Double header of short stories by Cally Phillips

I read these two small but powerful collections – almost – at a sitting; I started Voices in Ma Heid one night, and finished It Wisnae Me the following morning, with a short sleep in the middle. I find, with writing in Scots, that I have to ‘get my eye in’, although I suppose that might just as easily mean ‘getting my ear in’. Back in another life I was a Mediaevalist, and spent several years reading old Scots and old and middle English as well. All these forms of writing had such profound regional variations that you began to have a good idea what the writers might have sounded like. It was one of the joys of reading and studying this body of literature.

I found myself considering this when I was reading these two collections, because I think one of their many strengths lies in the fact that Cally Phillips is also a playwright, and playwrights must have a good ear for the voices in their own heads and for the ability to translate that onto page and stage. The result is that the Scots voices in which these stories are told seem so real, so contemporary and vivid that you slide very easily into hearing the voices in your own head too, so clearly that you are drawn into this fictional world with very little trouble. In short, the language enhances rather than obstructs.

Voices in Ma Heid, the first collection is an enticing mixture of the dark, the humorous and the moving.  If I had to single out two stories (and it’s difficult, because all are good in quite different ways) it would have to be The Stabbin O’ Rizzio, which was also featured at the recent Edinburgh ebook Festival, and a story called Telling Tails. As a writer I’m occasionally asked to lead short story workshops and  I’m always on the lookout for perfect stories to illustrate a key point about short story writing. Most beginning writers find themselves trying to squeeze a whole novel into this short form. Both these stories are textbook illustrations of how you can focus in closely on a few events which have whole life implications for the characters. It’s a little like throwing a stone into a still pool and watching the ripples spread outwards. And boy, do these ripples spread.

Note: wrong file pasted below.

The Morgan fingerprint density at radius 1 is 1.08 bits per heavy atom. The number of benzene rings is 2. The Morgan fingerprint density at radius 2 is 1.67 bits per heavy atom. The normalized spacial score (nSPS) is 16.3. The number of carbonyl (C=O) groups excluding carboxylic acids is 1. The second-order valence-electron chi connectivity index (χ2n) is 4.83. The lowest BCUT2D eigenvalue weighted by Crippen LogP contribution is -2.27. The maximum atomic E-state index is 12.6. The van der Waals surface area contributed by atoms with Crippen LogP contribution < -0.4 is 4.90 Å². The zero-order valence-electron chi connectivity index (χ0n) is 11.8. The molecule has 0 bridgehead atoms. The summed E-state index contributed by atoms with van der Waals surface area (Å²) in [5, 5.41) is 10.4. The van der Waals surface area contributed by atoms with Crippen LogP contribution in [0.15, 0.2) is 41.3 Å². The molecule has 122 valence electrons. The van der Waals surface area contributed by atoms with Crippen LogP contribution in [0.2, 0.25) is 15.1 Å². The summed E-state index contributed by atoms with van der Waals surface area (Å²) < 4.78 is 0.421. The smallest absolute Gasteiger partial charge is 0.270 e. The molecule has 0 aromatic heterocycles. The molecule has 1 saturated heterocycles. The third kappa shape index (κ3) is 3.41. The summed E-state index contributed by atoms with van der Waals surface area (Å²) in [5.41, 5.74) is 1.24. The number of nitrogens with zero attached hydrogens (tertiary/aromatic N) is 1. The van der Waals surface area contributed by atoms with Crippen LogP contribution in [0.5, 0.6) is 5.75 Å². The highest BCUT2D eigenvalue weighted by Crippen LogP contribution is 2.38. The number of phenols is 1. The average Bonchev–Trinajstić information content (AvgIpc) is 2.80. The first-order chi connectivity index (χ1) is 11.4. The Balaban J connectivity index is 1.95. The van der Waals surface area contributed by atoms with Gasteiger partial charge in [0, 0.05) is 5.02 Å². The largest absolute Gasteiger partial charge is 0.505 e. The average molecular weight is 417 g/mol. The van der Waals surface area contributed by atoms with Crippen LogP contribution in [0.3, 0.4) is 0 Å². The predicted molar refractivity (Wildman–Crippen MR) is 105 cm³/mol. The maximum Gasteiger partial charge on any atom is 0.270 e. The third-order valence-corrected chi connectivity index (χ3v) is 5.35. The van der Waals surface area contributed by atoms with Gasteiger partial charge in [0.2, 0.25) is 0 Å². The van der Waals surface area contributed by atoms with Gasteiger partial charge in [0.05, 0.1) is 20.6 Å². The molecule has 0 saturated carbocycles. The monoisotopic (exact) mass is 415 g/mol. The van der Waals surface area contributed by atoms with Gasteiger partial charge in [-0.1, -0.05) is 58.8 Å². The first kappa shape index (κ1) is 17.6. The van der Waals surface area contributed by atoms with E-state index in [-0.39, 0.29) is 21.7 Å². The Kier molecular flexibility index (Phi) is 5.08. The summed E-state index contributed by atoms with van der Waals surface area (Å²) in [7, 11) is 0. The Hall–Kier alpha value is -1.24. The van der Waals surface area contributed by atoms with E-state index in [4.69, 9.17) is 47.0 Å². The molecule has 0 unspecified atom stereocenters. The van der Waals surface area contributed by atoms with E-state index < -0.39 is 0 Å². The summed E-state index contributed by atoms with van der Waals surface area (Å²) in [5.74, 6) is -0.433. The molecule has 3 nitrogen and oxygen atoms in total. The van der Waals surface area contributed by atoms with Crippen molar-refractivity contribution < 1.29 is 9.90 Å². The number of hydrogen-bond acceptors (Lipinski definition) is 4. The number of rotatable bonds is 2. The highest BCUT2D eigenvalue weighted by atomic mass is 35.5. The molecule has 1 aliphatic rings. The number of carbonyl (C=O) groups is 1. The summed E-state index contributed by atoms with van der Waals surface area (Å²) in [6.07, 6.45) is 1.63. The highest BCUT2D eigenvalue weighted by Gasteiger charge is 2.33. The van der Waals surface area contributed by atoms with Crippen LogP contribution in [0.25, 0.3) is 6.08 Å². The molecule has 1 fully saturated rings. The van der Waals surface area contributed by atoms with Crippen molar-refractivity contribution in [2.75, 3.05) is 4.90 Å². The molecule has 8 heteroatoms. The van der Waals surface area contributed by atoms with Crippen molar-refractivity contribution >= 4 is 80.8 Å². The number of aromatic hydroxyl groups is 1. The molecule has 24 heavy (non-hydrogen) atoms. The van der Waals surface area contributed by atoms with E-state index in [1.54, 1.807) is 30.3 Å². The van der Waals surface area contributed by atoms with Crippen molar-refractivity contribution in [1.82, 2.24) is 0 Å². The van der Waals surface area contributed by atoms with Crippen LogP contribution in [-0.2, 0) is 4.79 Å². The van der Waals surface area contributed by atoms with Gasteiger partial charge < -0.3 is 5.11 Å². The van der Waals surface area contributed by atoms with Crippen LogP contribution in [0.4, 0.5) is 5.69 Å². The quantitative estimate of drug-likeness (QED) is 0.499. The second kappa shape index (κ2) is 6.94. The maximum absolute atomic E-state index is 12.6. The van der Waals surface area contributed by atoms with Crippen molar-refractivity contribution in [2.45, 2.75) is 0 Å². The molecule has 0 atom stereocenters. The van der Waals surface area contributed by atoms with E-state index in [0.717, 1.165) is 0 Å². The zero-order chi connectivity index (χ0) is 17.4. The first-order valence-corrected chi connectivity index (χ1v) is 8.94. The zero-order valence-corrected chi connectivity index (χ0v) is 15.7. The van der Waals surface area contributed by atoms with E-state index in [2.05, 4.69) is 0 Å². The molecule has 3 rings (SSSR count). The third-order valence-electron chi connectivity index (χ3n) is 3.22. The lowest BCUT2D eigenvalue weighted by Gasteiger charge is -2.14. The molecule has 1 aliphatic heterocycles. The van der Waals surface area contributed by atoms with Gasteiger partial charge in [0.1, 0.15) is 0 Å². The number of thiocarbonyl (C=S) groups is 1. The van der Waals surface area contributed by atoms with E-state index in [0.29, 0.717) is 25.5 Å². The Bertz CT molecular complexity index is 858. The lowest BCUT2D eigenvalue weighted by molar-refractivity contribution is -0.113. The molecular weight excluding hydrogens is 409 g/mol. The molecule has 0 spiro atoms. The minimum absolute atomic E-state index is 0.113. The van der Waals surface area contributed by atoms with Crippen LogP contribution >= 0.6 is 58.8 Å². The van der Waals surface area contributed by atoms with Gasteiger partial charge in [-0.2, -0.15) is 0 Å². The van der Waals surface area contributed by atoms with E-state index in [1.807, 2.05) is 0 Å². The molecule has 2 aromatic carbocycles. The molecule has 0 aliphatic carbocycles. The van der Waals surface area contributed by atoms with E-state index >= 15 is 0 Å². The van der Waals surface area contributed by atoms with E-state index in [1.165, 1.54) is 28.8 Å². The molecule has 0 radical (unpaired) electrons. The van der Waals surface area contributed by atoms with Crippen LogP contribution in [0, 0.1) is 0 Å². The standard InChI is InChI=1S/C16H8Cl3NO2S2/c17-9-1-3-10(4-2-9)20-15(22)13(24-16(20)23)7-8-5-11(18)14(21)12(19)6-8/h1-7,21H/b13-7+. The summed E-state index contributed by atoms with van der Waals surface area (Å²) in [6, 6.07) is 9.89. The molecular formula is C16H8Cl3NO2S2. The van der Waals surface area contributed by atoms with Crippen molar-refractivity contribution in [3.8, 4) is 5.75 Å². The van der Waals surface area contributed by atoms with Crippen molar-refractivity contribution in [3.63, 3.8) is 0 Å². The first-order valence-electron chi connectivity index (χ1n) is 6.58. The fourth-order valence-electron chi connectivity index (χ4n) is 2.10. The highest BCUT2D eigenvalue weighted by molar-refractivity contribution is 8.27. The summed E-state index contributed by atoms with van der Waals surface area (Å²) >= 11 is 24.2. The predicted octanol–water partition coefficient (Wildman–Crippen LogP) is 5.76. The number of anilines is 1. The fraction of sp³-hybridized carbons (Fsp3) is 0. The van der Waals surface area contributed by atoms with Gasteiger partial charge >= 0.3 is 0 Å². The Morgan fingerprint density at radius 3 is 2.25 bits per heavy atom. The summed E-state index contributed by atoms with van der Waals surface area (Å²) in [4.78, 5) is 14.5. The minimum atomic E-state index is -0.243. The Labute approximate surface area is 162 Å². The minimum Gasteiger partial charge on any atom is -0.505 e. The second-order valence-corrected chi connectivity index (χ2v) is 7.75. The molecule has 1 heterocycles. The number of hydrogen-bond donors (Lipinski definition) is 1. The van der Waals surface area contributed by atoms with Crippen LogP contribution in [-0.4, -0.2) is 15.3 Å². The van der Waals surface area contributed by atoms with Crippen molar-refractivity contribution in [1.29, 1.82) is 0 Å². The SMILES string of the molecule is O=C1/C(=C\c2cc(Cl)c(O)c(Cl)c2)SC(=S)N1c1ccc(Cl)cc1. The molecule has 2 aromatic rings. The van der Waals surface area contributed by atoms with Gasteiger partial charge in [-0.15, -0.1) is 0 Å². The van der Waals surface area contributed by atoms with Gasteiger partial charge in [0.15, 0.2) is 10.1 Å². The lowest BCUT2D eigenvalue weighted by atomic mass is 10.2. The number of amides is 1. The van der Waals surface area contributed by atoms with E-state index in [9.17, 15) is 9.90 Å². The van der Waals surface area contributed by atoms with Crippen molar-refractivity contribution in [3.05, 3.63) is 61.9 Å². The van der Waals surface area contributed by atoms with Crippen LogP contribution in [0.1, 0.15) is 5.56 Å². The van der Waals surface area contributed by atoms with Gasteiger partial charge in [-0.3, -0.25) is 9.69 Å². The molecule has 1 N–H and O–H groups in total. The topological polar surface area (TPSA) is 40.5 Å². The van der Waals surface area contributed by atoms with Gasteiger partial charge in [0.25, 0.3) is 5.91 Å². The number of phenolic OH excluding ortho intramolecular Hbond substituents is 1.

Cally’s stories are always vividly visual and The Stabbin O’ Rizzio is no exception. We feel with and for the narrator, who tells a hideously sad tale of exploitation, abuse and violence in an almost matter-of-fact tone which nevertheless grows in power until the devastating ending. This story, moreover has a curious quality to it. Because of the title, which recollects the murder of Mary Queen of Scots’s secretary, David Rizzio, in Holyrood Palace, stabbed many times in front of a heavily pregnant Mary, we have that story in our minds at some level of our consciousness, even while we’re reading. It’s nothing so overt as a simple parallel. It’s both more understated and more central than that. It’s as though the reference throws this contemporary tragedy into a sharp and almost heraldic relief: both original and admirable.

My favourite story of the whole collection though, is Telling Tails, about two men and a dog. Well, two dogs really, but they’re not in the story for long. The narrator is an ordinary guy living in Galloway and he meets Callum – who ‘hud cam doon frae the islands’ – in a pub. It’s a funny, sad, beautiful story about friendship and loss and revelation. About walking and talking. About the gifts people give to each other. About loss and sadness. It’s devastatingly subtle and subtly devastating. ‘Ma point is aboot this beginnin’ and endin’ stuff,’ says the narrator. ’This stuff that mak’s oor  individual experience in some sma’ way a kinda bigger hing. An’ I kinda hink ma story has a kinda big hing in there somewhere. I dinna ken if I ken whit it is bit. Mebbe I’m tae clase tae see it. ‘ Oh yes, there’s a big thing in there somewhere. Something so big, that it made me cry!

It Wisnae Me, the second collection, is more of a piece, although each story still stands alone. It’s essentially a series of stories about significant points in the young life of the narrator which begins with a seven year old girl in Dundee (and the sing song Dundee voice is so clear here) who manages to join the Cubs instead of the Brownies, who wants to play football and who wants to be Captain Von Trapp in the Sound of Music, marching about with his uniform and his whistle.

We meet her again, joining the Guides, and indulging in a little light entrepreneurialism, and again when she moves to Edinburgh. By the end of the book we know her very well and like her very much. But I suppose one other reason why I loved this collection is that I identified strongly with so much of it. I too was a pixie in the Brownies, dancing round a despised toadstool. I too remember the Hare Krishna crowd in Edinburgh in their orange robes, ‘Bit even though they wis scary an’ ah didn’t want to tae be captured or brainwashed by them, they wis still that wee bitty exciting…’ And I remember what it felt like to be a growing girl, and what happens when you hit adolescence.

But perhaps most of all, these stories made me realise just how little that female experience, my own experience, is reflected in contemporary literary Scottish fiction of the traditionally published kind. I especially appreciated a story called Wha’s Feart O’ The Library, a story with dark and terrifying undercurrents which I’d like to bet far more women than men will recognise and identify with.

Reviewed by Catherine Czerkawska 

Voices in Ma Heid available in Amazon Kindle format and Kobo epub format 

It Wisnae me available in Amazon Kindle format and Kobo epub format 

Find out more about Cally Phillips 

For an earlier set of reviews about Voices in Ma Heid (our 50th review slot) click HERE